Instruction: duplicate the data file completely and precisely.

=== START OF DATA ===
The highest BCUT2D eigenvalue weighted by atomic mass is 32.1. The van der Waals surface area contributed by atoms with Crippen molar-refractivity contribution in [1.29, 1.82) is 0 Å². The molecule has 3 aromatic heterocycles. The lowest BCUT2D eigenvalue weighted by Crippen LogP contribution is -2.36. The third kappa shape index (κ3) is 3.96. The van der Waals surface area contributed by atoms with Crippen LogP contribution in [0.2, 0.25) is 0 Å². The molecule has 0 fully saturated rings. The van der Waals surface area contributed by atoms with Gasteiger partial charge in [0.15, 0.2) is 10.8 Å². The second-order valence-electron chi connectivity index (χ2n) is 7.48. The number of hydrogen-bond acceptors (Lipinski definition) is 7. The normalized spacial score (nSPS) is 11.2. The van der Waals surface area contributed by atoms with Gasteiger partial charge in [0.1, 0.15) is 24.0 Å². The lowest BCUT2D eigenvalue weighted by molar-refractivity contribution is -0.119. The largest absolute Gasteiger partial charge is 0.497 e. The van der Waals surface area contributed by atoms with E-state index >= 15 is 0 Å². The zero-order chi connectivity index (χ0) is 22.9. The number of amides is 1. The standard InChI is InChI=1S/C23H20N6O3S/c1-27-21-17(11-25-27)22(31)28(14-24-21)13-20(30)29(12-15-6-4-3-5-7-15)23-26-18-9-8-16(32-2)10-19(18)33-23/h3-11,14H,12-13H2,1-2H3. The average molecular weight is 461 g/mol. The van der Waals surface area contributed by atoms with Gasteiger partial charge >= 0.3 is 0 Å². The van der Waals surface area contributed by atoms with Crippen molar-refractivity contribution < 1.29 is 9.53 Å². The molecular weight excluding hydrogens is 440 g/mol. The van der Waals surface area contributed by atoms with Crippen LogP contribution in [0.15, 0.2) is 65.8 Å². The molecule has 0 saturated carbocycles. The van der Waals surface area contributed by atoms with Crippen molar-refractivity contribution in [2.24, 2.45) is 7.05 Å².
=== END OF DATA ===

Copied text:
The highest BCUT2D eigenvalue weighted by atomic mass is 32.1. The van der Waals surface area contributed by atoms with Crippen molar-refractivity contribution in [1.29, 1.82) is 0 Å². The molecule has 3 aromatic heterocycles. The lowest BCUT2D eigenvalue weighted by Crippen LogP contribution is -2.36. The third kappa shape index (κ3) is 3.96. The van der Waals surface area contributed by atoms with Crippen LogP contribution in [0.2, 0.25) is 0 Å². The molecule has 0 fully saturated rings. The van der Waals surface area contributed by atoms with Gasteiger partial charge in [0.15, 0.2) is 10.8 Å². The second-order valence-electron chi connectivity index (χ2n) is 7.48. The number of hydrogen-bond acceptors (Lipinski definition) is 7. The normalized spacial score (nSPS) is 11.2. The van der Waals surface area contributed by atoms with Gasteiger partial charge in [0.1, 0.15) is 24.0 Å². The lowest BCUT2D eigenvalue weighted by molar-refractivity contribution is -0.119. The largest absolute Gasteiger partial charge is 0.497 e. The van der Waals surface area contributed by atoms with E-state index >= 15 is 0 Å². The zero-order chi connectivity index (χ0) is 22.9. The number of amides is 1. The standard InChI is InChI=1S/C23H20N6O3S/c1-27-21-17(11-25-27)22(31)28(14-24-21)13-20(30)29(12-15-6-4-3-5-7-15)23-26-18-9-8-16(32-2)10-19(18)33-23/h3-11,14H,12-13H2,1-2H3. The average molecular weight is 461 g/mol. The van der Waals surface area contributed by atoms with Gasteiger partial charge >= 0.3 is 0 Å². The van der Waals surface area contributed by atoms with Crippen molar-refractivity contribution < 1.29 is 9.53 Å². The molecular weight excluding hydrogens is 440 g/mol. The van der Waals surface area contributed by atoms with Crippen LogP contribution in [0.15, 0.2) is 65.8 Å². The molecule has 0 saturated carbocycles. The van der Waals surface area contributed by atoms with Crippen molar-refractivity contribution in [2.24, 2.45) is 7.05 Å².